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Stress Management Tips

Updated: Feb 18, 2022


What is stress?

Stress is a normal human reaction that happens to everyone. In fact, the human body is designed to experience stress and react to it. When you experience changes or challenges (stressors), your body produces physical and mental responses. That’s stress.

Stress responses help your body adjust to new situations. Stress can be positive, keeping us alert, motivated and ready to avoid danger. For example, if you have an important test coming up, a stress response might help your body work harder and stay awake longer. But stress becomes a problem when stressors continue without relief or periods of relaxation.

What happens to the body during stress?

The body’s autonomic nervous system controls your heart rate, breathing, vision changes and more. Its built-in stress response, the “fight-or-flight response,” helps the body face stressful situations.

When a person has long-term (chronic) stress, continued activation of the stress response causes wear and tear on the body. Physical, emotional and behavioral symptoms develop.

Physical symptoms of stress include:

· Aches and pains.

· Chest pain or a feeling like your heart is racing.

· Exhaustion or trouble sleeping.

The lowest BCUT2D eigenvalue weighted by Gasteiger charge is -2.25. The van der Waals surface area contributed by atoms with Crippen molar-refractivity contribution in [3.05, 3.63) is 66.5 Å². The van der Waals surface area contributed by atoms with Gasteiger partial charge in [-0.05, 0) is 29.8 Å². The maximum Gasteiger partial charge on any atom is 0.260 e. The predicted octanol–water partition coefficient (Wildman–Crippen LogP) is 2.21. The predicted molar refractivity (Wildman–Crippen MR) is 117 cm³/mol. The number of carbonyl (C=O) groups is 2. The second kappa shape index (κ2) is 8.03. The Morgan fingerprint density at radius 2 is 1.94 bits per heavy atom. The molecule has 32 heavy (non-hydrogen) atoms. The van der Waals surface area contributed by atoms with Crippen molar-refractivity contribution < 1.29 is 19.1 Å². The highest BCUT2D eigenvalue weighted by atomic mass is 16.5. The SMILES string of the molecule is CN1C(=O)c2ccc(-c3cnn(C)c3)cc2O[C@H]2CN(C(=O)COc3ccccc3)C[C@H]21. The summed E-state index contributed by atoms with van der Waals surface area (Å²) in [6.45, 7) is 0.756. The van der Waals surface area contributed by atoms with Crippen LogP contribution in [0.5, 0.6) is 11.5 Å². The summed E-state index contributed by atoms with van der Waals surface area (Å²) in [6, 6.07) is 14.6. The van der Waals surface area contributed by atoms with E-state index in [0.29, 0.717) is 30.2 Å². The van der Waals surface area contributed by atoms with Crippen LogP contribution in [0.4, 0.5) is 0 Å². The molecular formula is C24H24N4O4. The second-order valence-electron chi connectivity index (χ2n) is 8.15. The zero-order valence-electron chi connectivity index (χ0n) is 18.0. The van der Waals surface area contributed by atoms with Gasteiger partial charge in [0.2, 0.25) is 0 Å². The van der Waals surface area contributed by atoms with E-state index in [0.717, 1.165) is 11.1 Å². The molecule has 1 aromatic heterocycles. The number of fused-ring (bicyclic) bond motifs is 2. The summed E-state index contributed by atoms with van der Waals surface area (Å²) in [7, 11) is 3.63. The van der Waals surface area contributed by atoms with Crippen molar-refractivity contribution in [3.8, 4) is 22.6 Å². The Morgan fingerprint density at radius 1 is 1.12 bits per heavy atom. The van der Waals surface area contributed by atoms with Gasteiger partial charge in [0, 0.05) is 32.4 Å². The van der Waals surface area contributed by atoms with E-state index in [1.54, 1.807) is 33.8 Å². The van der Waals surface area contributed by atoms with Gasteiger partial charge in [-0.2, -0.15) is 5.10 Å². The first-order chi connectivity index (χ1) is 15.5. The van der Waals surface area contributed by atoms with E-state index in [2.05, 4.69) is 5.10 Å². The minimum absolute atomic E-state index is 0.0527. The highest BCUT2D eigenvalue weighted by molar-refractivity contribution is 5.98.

· Headaches, dizziness or shaking.

· High blood pressure.

· Muscle tension or jaw clenching.

· Stomach or digestive problems.

· Trouble having sex.

· Weak immune system.

Stress can lead to emotional and mental symptoms like:

· Anxiety or irritability.

· Depression.

· Panic attacks.

· Sadness.

Often, people with chronic stress try to manage it with unhealthy behaviors, including:

· Drinking alcohol too much or too often.

· Gambling.

· Overeating or developing an eating disorder.

· Participating compulsively in sex, shopping or internet browsing.

· Smoking.

· Using drugs.


You can’t avoid stress, but you can stop it from becoming overwhelming by practicing some daily strategies:

Exercise when you feel symptoms of stress coming on. Even a short walk can boost your mood.

At the end of each day, take a moment to think about what you’ve accomplished — not what you didn’t get done.

Set goals for your day, week and month. Narrowing your view will help you feel more in control of the moment and long-term tasks.

Consider talking to a therapist or your healthcare provider about your worries:


What are some ways to prevent stress?

Many daily strategies can help you keep stress at bay:

Try relaxation activities, such as meditation, yoga, tai chi, breathing exercises and muscle relaxation. Programs are available online, in smartphone apps, and at many gyms and community centers.

Take good care of your body each day. Eating right, exercising and getting enough sleep help your body handle stress much better.

Stay positive and practice gratitude, acknowledging the good parts of your day or life.

Accept that you can’t control everything. Find ways to let go of worry about situations you cannot change.

Learn to say “no” to additional responsibilities when you are too busy or stressed.

Stay connected with people who keep you calm, make you happy, provide emotional support and help you with practical things. A friend, family member or neighbor can become a good listener or share responsibilities so that stress doesn’t become overwhelming.


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